So a great outcome for a first try, beautifully moist, tasty and oh so moreish!!  On reflection, I would probably up the level of spicing, but just a little!  This was a great dish and one we will return to again I am sure!  Try it yourself – I am sure you will love it!


We have since done a very similar recipe but using the Shawarma spice mix from “Angus and Oink” at the rate of 4% spice:meat mix.  So for 1.2Kg of Chicken, 48g of spice mix.  If anything it was a little more “spicy’ but did not have the cardamon ‘notes’!

Shawarma Chicken

May 29, 2018
: 4-6
: 1 hr
: 2 hr
: Straightforward

Roasted stacked chicken thighs in spicy yogurt


  • 16 boneless skinless chicken thighs
  • 2 chicken breasts (Optional)
  • Half an onion
  • 6 tbsp extra virgin olive oil
  • 6 tbsp wine vinegar
  • Juice of a lemon
  • 250g of greek yogurt
  • 2 tsp cumin
  • 2 tsp paprika
  • 1 tsp allspice
  • 3/4 tsp turmeric
  • 1/4 tsp garlic powder
  • 1/4 tsp cinnamon
  • 1 pinch cayenne
  • 8 cardamon pods ground (husks removed)
  • Salt and black pepper
  • Step 1 Mix the spices with the yogurt, vinegar, olive oil and lemon juice.  
  • Step 2 Into this mix stir in the boneless chicken thighs – if you are adding some breast meat then slice them thinly, like the thighs, and add these too.  Cover the dish and allow to marinate for around 14 hours in the fridge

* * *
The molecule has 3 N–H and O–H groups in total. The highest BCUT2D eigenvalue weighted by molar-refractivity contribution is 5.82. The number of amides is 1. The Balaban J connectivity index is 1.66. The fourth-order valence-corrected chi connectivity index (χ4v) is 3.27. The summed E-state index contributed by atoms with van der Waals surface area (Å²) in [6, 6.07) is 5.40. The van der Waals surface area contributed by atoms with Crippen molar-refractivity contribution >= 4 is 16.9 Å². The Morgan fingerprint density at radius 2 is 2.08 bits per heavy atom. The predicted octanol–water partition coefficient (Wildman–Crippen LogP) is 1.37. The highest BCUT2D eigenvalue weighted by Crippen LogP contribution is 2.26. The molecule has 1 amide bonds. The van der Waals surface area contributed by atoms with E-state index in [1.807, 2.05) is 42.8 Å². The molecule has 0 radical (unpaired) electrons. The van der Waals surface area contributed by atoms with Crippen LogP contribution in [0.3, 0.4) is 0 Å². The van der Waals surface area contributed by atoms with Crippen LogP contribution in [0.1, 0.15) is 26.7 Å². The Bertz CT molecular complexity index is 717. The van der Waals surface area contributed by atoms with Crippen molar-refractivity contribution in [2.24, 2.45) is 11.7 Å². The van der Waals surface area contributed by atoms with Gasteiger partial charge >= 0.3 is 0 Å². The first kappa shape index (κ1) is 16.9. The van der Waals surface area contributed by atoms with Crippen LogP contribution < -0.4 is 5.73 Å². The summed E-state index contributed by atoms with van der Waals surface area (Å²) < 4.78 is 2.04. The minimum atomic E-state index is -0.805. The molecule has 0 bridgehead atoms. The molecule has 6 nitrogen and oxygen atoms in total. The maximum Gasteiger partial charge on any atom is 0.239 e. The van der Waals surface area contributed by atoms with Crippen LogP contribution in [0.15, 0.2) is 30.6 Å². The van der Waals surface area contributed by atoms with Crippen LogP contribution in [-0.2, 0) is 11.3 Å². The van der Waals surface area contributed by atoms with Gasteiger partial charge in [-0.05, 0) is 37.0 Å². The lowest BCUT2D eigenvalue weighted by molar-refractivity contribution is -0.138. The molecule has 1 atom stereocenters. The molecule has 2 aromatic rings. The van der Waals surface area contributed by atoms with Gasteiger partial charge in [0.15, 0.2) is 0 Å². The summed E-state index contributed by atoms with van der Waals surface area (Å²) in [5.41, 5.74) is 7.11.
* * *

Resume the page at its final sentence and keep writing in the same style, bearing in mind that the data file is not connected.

• Step 3 When ready to cook, add half an onion to the spike then assemble the meat on top. Top off with half a lemon (optional)
  • Step 4 Set up the BGE for indirect cooking with the platesetter in the ‘feet up position’.  Once at 200C add the chicken tower. Cook at 200C for the first hour or so and then to reduce the temperature to around 170C. Cook until the core temperature approaches 70C (see earlier posts on cooking temperature for chicken). Hold for at least 10 mins
  • Step 5 Remove the shawarma from the EGG and wrap loosely with foil and leave to rest for 5-10 mins or so.  
  • Step 6 Slice the chicken and serve with a green salad some humus and flat breads

6 thoughts on “Shawarma Chicken”

    • Hi Adam, It is a really great dish – I think I will increase the spice level next time – it is Lebanese – so spicy rather than hot – but it would certainly take more than we used the first time. I also suspect that it is a dish that can be comfortably held at the cooking temperature without worrying too much re overcooking – I am sure that is the yogurt!! Have fun with it

  • Hi mark this looks incredible. I’m also in England and have purchased a Kamado but I can’t find a stand like you have anywhere. Do you know where I can buy one from, or how much your friend would charge to make me one haha. I’ve spent hours searching without look so far. Any help would be awesome. Cheers

    • Hi Michael
      Thanks for the delightful feedback!! I spent ages not finding one of these in the UK. A friend of a friend made this one for me but after a number of orders decided not to make anymore! So sadly we are a bit stuck!! The nearest I have found has been – not sure if they deliver to the UK but if you know someone in the US? If you do find somewhere to get something do please share it – Just be careful that the metal is suitable for safe cooking